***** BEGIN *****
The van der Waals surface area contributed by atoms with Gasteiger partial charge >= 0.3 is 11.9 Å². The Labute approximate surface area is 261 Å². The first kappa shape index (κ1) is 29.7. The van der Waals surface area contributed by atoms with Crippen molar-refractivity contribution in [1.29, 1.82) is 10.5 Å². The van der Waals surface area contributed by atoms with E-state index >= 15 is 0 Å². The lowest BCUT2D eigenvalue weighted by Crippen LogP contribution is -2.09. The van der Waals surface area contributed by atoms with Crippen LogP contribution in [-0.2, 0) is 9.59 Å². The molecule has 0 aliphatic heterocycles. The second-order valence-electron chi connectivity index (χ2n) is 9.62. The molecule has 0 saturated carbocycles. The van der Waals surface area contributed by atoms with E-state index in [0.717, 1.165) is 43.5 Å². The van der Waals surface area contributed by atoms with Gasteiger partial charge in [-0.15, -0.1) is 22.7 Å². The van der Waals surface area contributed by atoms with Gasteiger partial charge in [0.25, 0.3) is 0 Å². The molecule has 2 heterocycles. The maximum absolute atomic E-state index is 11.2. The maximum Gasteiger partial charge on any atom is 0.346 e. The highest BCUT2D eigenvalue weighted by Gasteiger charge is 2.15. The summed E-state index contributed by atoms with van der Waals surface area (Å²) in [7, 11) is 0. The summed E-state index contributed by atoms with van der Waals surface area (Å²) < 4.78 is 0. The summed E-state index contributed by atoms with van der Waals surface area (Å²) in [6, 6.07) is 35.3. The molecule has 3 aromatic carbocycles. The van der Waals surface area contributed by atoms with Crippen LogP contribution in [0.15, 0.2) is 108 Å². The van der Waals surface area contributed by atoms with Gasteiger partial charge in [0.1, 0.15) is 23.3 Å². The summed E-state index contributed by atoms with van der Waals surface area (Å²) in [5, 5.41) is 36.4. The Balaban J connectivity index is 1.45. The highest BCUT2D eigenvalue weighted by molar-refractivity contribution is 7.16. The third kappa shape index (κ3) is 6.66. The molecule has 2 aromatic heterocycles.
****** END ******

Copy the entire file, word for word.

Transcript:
The van der Waals surface area contributed by atoms with Gasteiger partial charge >= 0.3 is 11.9 Å². The Labute approximate surface area is 261 Å². The first kappa shape index (κ1) is 29.7. The van der Waals surface area contributed by atoms with Crippen molar-refractivity contribution in [1.29, 1.82) is 10.5 Å². The van der Waals surface area contributed by atoms with E-state index >= 15 is 0 Å². The lowest BCUT2D eigenvalue weighted by Crippen LogP contribution is -2.09. The van der Waals surface area contributed by atoms with Crippen LogP contribution in [-0.2, 0) is 9.59 Å². The molecule has 0 aliphatic heterocycles. The second-order valence-electron chi connectivity index (χ2n) is 9.62. The molecule has 0 saturated carbocycles. The van der Waals surface area contributed by atoms with E-state index in [0.717, 1.165) is 43.5 Å². The van der Waals surface area contributed by atoms with Gasteiger partial charge in [-0.15, -0.1) is 22.7 Å². The van der Waals surface area contributed by atoms with Gasteiger partial charge in [0.25, 0.3) is 0 Å². The molecule has 2 heterocycles. The maximum absolute atomic E-state index is 11.2. The maximum Gasteiger partial charge on any atom is 0.346 e. The highest BCUT2D eigenvalue weighted by Gasteiger charge is 2.15. The summed E-state index contributed by atoms with van der Waals surface area (Å²) in [7, 11) is 0. The summed E-state index contributed by atoms with van der Waals surface area (Å²) < 4.78 is 0. The summed E-state index contributed by atoms with van der Waals surface area (Å²) in [6, 6.07) is 35.3. The molecule has 3 aromatic carbocycles. The van der Waals surface area contributed by atoms with Crippen LogP contribution in [0.15, 0.2) is 108 Å². The van der Waals surface area contributed by atoms with Gasteiger partial charge in [0.1, 0.15) is 23.3 Å². The summed E-state index contributed by atoms with van der Waals surface area (Å²) in [5, 5.41) is 36.4. The Balaban J connectivity index is 1.45. The highest BCUT2D eigenvalue weighted by molar-refractivity contribution is 7.16. The third kappa shape index (κ3) is 6.66. The molecule has 2 aromatic heterocycles.